Down Syndrome and the Family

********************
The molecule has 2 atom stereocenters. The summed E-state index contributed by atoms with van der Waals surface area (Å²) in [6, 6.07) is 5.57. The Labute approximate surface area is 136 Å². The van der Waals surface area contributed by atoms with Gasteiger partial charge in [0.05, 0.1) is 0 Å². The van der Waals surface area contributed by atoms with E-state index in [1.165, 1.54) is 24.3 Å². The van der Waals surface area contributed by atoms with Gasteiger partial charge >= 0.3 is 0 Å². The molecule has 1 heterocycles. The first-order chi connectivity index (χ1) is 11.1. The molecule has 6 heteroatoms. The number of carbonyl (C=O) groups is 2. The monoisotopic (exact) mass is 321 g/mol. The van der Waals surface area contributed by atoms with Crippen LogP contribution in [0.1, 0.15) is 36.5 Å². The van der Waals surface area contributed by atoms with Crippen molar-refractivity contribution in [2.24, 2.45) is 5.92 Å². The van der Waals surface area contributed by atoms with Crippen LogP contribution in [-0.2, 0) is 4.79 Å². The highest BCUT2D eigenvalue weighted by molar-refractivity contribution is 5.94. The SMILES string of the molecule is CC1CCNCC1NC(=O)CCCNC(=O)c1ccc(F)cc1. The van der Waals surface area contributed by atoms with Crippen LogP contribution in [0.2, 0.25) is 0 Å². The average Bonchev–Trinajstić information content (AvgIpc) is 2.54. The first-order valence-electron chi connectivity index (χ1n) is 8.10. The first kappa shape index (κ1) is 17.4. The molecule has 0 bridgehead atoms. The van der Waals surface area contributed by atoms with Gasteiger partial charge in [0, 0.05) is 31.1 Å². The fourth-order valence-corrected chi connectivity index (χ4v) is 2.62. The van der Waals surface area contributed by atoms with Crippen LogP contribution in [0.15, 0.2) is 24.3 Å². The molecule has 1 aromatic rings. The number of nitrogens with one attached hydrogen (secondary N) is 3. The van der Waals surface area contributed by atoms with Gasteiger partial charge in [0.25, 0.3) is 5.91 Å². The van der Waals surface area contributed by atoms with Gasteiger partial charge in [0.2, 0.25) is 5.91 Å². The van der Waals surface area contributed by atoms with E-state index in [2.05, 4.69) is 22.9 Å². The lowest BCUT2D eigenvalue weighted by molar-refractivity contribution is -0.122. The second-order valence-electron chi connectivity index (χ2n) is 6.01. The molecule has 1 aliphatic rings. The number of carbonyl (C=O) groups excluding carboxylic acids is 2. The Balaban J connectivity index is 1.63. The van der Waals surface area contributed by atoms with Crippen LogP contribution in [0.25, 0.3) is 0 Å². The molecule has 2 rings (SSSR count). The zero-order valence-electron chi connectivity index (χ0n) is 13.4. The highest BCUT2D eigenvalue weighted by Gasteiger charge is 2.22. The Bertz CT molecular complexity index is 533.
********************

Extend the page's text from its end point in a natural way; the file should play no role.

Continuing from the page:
Down syndrome (DS), the most common genetic cause of intellectual disabilities, affects individuals from all racial and socioeconomic backgrounds. Worldwide, there are more than 1.8 million individuals living with DS; the prevalence of DS varies from 1 out of 600 to 1 out of 1,000 live births depending on factors such as maternal age (which is a significant risk factor for DS), use of prenatal screening and diagnosis, and attitudes about pregnancy termination. DS influences not only the health of the affected individual but also the health of other family members and the family as a whole. Because of the ongoing challenges associated with raising an individual with DS (extra demands on time, effort, and resources, changes in roles and responsibilities, and social stigma), families ...

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